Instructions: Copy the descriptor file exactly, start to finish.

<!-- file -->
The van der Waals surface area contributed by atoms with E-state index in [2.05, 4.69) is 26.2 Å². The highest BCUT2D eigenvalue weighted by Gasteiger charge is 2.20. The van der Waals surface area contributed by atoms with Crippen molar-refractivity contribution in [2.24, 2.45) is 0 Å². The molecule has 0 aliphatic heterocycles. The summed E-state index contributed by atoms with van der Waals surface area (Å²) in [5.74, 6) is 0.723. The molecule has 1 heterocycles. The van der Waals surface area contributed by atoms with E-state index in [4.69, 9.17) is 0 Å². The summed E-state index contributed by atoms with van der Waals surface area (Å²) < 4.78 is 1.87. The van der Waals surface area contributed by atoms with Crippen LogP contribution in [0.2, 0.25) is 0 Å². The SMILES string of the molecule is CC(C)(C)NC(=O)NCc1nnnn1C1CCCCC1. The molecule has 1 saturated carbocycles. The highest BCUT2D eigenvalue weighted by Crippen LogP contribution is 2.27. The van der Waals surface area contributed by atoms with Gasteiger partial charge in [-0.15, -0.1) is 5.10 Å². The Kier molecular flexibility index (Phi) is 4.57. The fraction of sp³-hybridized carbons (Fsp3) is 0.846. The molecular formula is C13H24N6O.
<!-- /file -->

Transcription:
The van der Waals surface area contributed by atoms with E-state index in [2.05, 4.69) is 26.2 Å². The highest BCUT2D eigenvalue weighted by Gasteiger charge is 2.20. The van der Waals surface area contributed by atoms with Crippen molar-refractivity contribution in [2.24, 2.45) is 0 Å². The molecule has 0 aliphatic heterocycles. The summed E-state index contributed by atoms with van der Waals surface area (Å²) in [5.74, 6) is 0.723. The molecule has 1 heterocycles. The van der Waals surface area contributed by atoms with E-state index in [4.69, 9.17) is 0 Å². The summed E-state index contributed by atoms with van der Waals surface area (Å²) < 4.78 is 1.87. The van der Waals surface area contributed by atoms with Crippen LogP contribution in [0.2, 0.25) is 0 Å². The SMILES string of the molecule is CC(C)(C)NC(=O)NCc1nnnn1C1CCCCC1. The molecule has 1 saturated carbocycles. The highest BCUT2D eigenvalue weighted by Crippen LogP contribution is 2.27. The van der Waals surface area contributed by atoms with Gasteiger partial charge in [-0.15, -0.1) is 5.10 Å². The Kier molecular flexibility index (Phi) is 4.57. The fraction of sp³-hybridized carbons (Fsp3) is 0.846. The molecular formula is C13H24N6O.